As other industries are doing, aerospace is looking to emerging markets for low-cost assembly work.
Bombardier Aerospace advanced the trend recently when it announced that workers at its plant in Querétaro, Mexico, would manufacture the composite structure for the Learjet 85 business jet. Workers there also will manufacture the electrical harnesses and perform subassembly systems installation.
Final assembly for the four-passenger aircraft (due for entry into service in 2012/13) will take place at a Bombardier plant at the Lear brand’s home base in Wichita, where workers will also do interior completions.
“Mexico is key to the development of a highly competitive aerospace industry in Central and South America, as well as to Bombardier’s increased competitiveness in the international marketplace,” said Jean Séguin, Vice President, Engineering and Supply Chain, Bombardier Aerospace. “In keeping with our tradition of innovation, the composite manufacturing capacity we are adding to our plant in Mexico is an excellent complement to the approximately 40 years of experience in advanced composites technologies developed at our Bombardier facilities.”
About 900 employees work at Bombardier’s Querétaro facilities, where structural and electrical harness work already is performed for the Challenger 850 mid fuselage section, the Q400 flight control work package (i.e., rudder, elevator, and horizontal stabilizer), and the Global family aft fuselage section. Employment is expected to grow to 1200 full-time employees by the end of FY2008/09.
Bombardier’s plant in the Querétaro Aerospace Park, north of Mexico City, opened in 2007. It is the company’s first in a low-cost market. Its other facilities are in Canada, Northern Ireland, and the U.S.
“Bombardier Aerospace and Mexico have a solid relationship based on a long-term commitment to develop the aerospace industry within Mexico, and we are particularly proud to be the first manufacturer at Querétaro’s new aerospace park,” said Pierre Beaudoin, President and Chief Operating Officer, Bombardier Aerospace. “In parallel to the establishment of this world-class facility, we also plan to develop a local supplier base to further support our Mexican operations and other facilities, and we look forward to other companies joining us in Querétaro. In this highly competitive industry, which is becoming increasingly global in its scope, we view Mexico as the springboard to the further development of the aerospace industry in Central and South America, and to our increased competitiveness in the international marketplace.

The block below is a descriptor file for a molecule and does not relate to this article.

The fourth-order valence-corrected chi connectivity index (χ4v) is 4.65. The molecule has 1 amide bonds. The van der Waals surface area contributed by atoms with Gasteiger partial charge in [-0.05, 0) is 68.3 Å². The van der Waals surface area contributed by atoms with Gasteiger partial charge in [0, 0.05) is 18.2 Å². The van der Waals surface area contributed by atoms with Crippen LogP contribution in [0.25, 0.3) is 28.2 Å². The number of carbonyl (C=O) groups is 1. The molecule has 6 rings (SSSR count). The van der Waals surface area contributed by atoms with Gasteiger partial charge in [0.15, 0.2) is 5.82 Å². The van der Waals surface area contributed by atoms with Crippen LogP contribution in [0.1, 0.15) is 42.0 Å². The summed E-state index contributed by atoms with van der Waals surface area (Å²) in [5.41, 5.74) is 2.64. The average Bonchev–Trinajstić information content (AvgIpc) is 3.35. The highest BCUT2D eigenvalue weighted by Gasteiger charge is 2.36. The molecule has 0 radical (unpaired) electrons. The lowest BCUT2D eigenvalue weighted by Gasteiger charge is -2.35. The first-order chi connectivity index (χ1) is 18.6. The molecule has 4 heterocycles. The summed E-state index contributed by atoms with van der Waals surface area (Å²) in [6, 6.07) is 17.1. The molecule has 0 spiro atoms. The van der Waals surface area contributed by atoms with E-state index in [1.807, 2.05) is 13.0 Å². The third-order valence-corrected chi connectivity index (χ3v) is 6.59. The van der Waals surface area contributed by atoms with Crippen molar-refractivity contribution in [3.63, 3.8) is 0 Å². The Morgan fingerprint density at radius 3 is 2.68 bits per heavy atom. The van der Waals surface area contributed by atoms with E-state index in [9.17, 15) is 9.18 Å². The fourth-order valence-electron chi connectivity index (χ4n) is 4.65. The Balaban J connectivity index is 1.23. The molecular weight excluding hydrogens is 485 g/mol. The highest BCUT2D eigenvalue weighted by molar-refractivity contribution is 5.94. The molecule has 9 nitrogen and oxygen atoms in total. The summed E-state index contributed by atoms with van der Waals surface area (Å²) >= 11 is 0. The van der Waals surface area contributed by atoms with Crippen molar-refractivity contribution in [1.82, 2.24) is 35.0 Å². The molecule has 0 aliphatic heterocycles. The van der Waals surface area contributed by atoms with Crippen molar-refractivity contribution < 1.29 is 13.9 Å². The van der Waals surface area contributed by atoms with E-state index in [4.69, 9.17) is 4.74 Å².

“We applaud the strong commitment shown by both the Federal and State of Querétaro governments to participate and support the three pillars upon which our industry stands: infrastructure, certification, and training. I have every confidence that, together, we will build a strong and vital future for the Mexican aerospace industry and for Bombardier.”
In January, Bombardier announced that Grob Aerospace would develop—and, during the initial production cycle, produce—the Learjet 85 composite structure. Production will be transferred from Grob facilities to Bombardier’s Querétaro facility during this time.
Bombardier Business Aircraft President Pierre Côté said the firm chose Grob for development and initial production because it is “one of the world’s most experienced companies in the development and manufacture of composite aircraft structures.”
Use of composites over metal provides several benefits, says Bombardier, including:
• A smooth exterior finish for good aerodynamics and performance
• Good strength-to-weight ratio
• Reduced maintenance and extended service life
• Reduced structural part count
• Less vulnerability to corrosion and fatigue damage.
The Learjet 85 will be the first Bombardier jet with an all-composite structure and will be the first all-composite-structure business jet designed for type certification under U.S. FAA FAR Part 25, according to the company.